Continued gains in genetic research demonstrate the success of existing breeding programs. Nonetheless, a growing number of technologies have been developed over the last two decades. Today, these technologies are awaiting integration into traditional breeding techniques. This integration has benefits for food systems. However, it comes with the difficulty of making changes to existing and operational systems (Collard et al., 2009).

The utilization of these technologies to give cost-effective and time-saving techniques to plant breeding is described below. We also provide an outline of how these strategies are related. 

Why Genomics for Improved Breeding

Predicting breeding values is one of the most popular applications of genomics inbreeding. Genomic selection saves cycle time, improves selection accuracy, and enhances breeding value accuracy. The efficiency of GS in maize has been demonstrated in the case of bi-parental populations. (Vivek et al., 2017)

In wheat, results reveal that using genomic predictions early in the breeding cycle resulted in a significant increase in performance in future generations. (Bonnett et al., 2021)

A Definition of Core Parents for Genomic Selection-assisted Breeding

Breeding programs must begin by generating initial training populations. These reflect the genetic variation observed in existing progeny. They also conform to the testing populations closely. These fundamental parents should be genotyped with high-density marker systems. The parent training sets generate a model for current progenies with high accuracy (Zhang et al., 2017).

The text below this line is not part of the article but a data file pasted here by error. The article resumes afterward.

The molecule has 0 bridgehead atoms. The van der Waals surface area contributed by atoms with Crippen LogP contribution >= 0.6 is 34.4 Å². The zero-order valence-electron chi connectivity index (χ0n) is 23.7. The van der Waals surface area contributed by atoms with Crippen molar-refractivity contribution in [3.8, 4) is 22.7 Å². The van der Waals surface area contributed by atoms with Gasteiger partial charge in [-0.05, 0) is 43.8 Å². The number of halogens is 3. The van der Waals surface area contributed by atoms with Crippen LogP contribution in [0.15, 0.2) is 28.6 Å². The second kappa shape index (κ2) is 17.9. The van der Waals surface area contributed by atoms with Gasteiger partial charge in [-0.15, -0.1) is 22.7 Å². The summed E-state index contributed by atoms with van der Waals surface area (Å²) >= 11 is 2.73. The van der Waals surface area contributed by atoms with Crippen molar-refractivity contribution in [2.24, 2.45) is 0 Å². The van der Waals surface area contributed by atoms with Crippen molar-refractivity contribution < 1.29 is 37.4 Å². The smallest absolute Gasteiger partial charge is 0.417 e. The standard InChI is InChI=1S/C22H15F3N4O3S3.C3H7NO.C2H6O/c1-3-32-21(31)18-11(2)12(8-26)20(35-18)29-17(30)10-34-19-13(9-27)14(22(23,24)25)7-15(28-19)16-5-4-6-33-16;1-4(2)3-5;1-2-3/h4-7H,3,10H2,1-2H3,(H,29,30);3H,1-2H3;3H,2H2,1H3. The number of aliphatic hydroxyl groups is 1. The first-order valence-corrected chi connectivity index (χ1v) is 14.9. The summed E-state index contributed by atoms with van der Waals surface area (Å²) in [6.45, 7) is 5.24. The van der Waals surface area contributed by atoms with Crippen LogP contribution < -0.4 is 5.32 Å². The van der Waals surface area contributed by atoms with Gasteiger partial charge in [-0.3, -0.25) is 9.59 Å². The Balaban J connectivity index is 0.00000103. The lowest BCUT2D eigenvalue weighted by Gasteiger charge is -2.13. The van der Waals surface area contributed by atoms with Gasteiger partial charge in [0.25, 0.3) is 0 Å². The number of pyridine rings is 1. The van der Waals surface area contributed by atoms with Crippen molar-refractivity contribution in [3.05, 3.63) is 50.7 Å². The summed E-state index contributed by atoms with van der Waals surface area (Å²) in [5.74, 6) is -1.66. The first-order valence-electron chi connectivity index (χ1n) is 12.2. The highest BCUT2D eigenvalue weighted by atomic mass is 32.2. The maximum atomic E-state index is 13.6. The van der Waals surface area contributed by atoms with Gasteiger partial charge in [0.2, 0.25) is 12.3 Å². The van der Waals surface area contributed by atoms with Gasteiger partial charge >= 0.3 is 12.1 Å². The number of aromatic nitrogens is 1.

Phenomics and Multi trait analysis for Improved Breeding

The basic purpose of a high-throughput phenotype (HTP) is to lower the cost of data per plot. It also boosts forecast accuracy early in the crop-growing season. The cost of processing HTP data is reduced (Mattias et al., 2020).

Field phenotyping must produce massive, interoperable phenomics datasets. This should be utilized to characterize the core parents in various surroundings. The data, pedigree, and genomic information are utilized to construct Bayesian linear mixed models. These are then used to compute BLUPs of the genetic values of the training set’s material. In multi-trait data, any correlations between characteristics should be exploited to boost prediction accuracy. 

Environics for Improving Multi-Environment Trials

The use of non-linear kernels has resulted in increased accuracy in the prediction of novel genotypes. This is done under known conditions. However, it’s primarily used in the prediction of untested environments. This method was expanded to account for a variety of environmental structures at various phases of crop development (Costa-Neto et al., 2020b)

Linking Genomics and Phenomics

The complexity of connecting big data sets from genetics and phenomics necessitates statistical models that can handle many associated factors. Scientists proposed combining genomics and phenomics using Bayesian functional regression models. 

These models consider all the available reflectance bands, the major effects of lines and settings, genetic or pedigree information, and interaction effects (Montesinos-López et al. (2017). Researchers found that models that had wavelength-environment interaction variables were the best for predicting performance in different settings. 

Linking Multi Environment and Multi-trait Data

Multi-trait and multi-environment data use large-scale correlations between distinct qualities to train reliable GS models. Including GS in this data is a viable way to simplify phenotyping efforts in the field.

Researchers’ findings show that the Bayesian model improves prediction accuracy by capturing the trait and year correlations.

Future Perspectives

There is a compelling need to apply innovative technology to expedite plant breeding advances. Modern techniques can be integrated into traditional phenotypic breeding programs. Thau can also be used to help redesign existing phenotypic breeding pipelines. This will allow for a gradual shift toward a data-driven approach.

When we choose better-adapted genotypes in a cost-effective manner, we have the potential to bring larger advances in the accuracy and efficiency of breeding pipelines. The interconnectedness of phenomics, genomics, multi-trait, and Environics analyses can be improved based on the available resources and the current program structure.